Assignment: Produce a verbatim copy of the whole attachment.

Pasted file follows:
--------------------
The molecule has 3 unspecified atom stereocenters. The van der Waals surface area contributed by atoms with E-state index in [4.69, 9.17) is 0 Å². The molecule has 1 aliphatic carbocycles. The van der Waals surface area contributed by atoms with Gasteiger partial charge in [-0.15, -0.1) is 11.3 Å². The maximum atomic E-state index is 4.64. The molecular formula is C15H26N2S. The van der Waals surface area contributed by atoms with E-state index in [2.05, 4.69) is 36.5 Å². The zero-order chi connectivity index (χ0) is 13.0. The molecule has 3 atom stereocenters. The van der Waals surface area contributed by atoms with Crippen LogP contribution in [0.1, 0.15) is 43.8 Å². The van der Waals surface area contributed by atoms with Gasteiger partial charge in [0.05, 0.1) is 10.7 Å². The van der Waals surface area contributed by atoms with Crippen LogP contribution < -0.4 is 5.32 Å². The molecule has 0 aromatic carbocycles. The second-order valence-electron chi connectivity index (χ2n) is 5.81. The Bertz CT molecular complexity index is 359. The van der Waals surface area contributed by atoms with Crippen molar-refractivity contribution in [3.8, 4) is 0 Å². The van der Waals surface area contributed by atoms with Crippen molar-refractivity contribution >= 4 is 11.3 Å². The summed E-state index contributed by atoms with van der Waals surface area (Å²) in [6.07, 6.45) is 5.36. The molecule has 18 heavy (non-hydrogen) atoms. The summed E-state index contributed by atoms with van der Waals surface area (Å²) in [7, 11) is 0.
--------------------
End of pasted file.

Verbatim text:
The molecule has 3 unspecified atom stereocenters. The van der Waals surface area contributed by atoms with E-state index in [4.69, 9.17) is 0 Å². The molecule has 1 aliphatic carbocycles. The van der Waals surface area contributed by atoms with Gasteiger partial charge in [-0.15, -0.1) is 11.3 Å². The maximum atomic E-state index is 4.64. The molecular formula is C15H26N2S. The van der Waals surface area contributed by atoms with E-state index in [2.05, 4.69) is 36.5 Å². The zero-order chi connectivity index (χ0) is 13.0. The molecule has 3 atom stereocenters. The van der Waals surface area contributed by atoms with Crippen LogP contribution in [0.1, 0.15) is 43.8 Å². The van der Waals surface area contributed by atoms with Gasteiger partial charge in [0.05, 0.1) is 10.7 Å². The van der Waals surface area contributed by atoms with Crippen LogP contribution < -0.4 is 5.32 Å². The molecule has 0 aromatic carbocycles. The second-order valence-electron chi connectivity index (χ2n) is 5.81. The Bertz CT molecular complexity index is 359. The van der Waals surface area contributed by atoms with Crippen molar-refractivity contribution in [3.8, 4) is 0 Å². The van der Waals surface area contributed by atoms with Crippen molar-refractivity contribution >= 4 is 11.3 Å². The summed E-state index contributed by atoms with van der Waals surface area (Å²) in [6.07, 6.45) is 5.36. The molecule has 18 heavy (non-hydrogen) atoms. The summed E-state index contributed by atoms with van der Waals surface area (Å²) in [7, 11) is 0.